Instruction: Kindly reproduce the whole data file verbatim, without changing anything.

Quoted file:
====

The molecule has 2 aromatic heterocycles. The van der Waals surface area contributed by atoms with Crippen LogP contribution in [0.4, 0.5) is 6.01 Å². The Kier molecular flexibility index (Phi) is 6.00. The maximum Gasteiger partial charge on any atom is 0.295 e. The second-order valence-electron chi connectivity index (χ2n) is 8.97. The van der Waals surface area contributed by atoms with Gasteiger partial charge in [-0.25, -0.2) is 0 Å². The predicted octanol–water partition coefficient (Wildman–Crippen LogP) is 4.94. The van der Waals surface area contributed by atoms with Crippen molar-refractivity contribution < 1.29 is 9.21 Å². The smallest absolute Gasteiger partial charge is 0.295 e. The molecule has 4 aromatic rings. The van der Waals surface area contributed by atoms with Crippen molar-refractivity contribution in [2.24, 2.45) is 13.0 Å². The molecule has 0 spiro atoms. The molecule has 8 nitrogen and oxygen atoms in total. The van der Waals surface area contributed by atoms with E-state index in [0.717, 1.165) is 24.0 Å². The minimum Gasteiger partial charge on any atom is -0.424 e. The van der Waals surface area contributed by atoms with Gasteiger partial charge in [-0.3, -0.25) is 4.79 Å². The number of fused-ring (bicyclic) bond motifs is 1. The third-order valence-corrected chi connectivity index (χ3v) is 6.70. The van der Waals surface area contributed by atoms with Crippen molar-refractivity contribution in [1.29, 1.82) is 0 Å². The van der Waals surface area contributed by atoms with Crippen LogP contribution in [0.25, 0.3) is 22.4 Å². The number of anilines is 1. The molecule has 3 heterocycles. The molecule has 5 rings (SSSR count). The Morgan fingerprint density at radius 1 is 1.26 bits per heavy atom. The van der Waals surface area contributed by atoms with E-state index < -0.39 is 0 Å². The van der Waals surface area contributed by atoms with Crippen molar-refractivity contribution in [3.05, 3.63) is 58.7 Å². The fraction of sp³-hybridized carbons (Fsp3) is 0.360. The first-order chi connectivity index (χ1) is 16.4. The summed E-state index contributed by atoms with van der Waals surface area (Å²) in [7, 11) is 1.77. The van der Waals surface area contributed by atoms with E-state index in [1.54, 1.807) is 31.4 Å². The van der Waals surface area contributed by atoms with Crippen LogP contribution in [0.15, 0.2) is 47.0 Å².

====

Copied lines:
The molecule has 2 aromatic heterocycles. The van der Waals surface area contributed by atoms with Crippen LogP contribution in [0.4, 0.5) is 6.01 Å². The Kier molecular flexibility index (Phi) is 6.00. The maximum Gasteiger partial charge on any atom is 0.295 e. The second-order valence-electron chi connectivity index (χ2n) is 8.97. The van der Waals surface area contributed by atoms with Gasteiger partial charge in [-0.25, -0.2) is 0 Å². The predicted octanol–water partition coefficient (Wildman–Crippen LogP) is 4.94. The van der Waals surface area contributed by atoms with Crippen molar-refractivity contribution < 1.29 is 9.21 Å². The smallest absolute Gasteiger partial charge is 0.295 e. The molecule has 4 aromatic rings. The van der Waals surface area contributed by atoms with Crippen molar-refractivity contribution in [2.24, 2.45) is 13.0 Å². The molecule has 0 spiro atoms. The molecule has 8 nitrogen and oxygen atoms in total. The van der Waals surface area contributed by atoms with E-state index in [0.717, 1.165) is 24.0 Å². The minimum Gasteiger partial charge on any atom is -0.424 e. The van der Waals surface area contributed by atoms with Gasteiger partial charge in [-0.3, -0.25) is 4.79 Å². The number of fused-ring (bicyclic) bond motifs is 1. The third-order valence-corrected chi connectivity index (χ3v) is 6.70. The van der Waals surface area contributed by atoms with Crippen molar-refractivity contribution in [1.29, 1.82) is 0 Å². The van der Waals surface area contributed by atoms with Crippen LogP contribution in [0.25, 0.3) is 22.4 Å². The number of anilines is 1. The molecule has 3 heterocycles. The molecule has 5 rings (SSSR count). The Morgan fingerprint density at radius 1 is 1.26 bits per heavy atom. The van der Waals surface area contributed by atoms with E-state index < -0.39 is 0 Å². The van der Waals surface area contributed by atoms with Crippen molar-refractivity contribution in [3.05, 3.63) is 58.7 Å². The fraction of sp³-hybridized carbons (Fsp3) is 0.360. The first-order chi connectivity index (χ1) is 16.4. The summed E-state index contributed by atoms with van der Waals surface area (Å²) in [7, 11) is 1.77. The van der Waals surface area contributed by atoms with E-state index in [1.54, 1.807) is 31.4 Å². The van der Waals surface area contributed by atoms with Crippen LogP contribution in [0.15, 0.2) is 47.0 Å².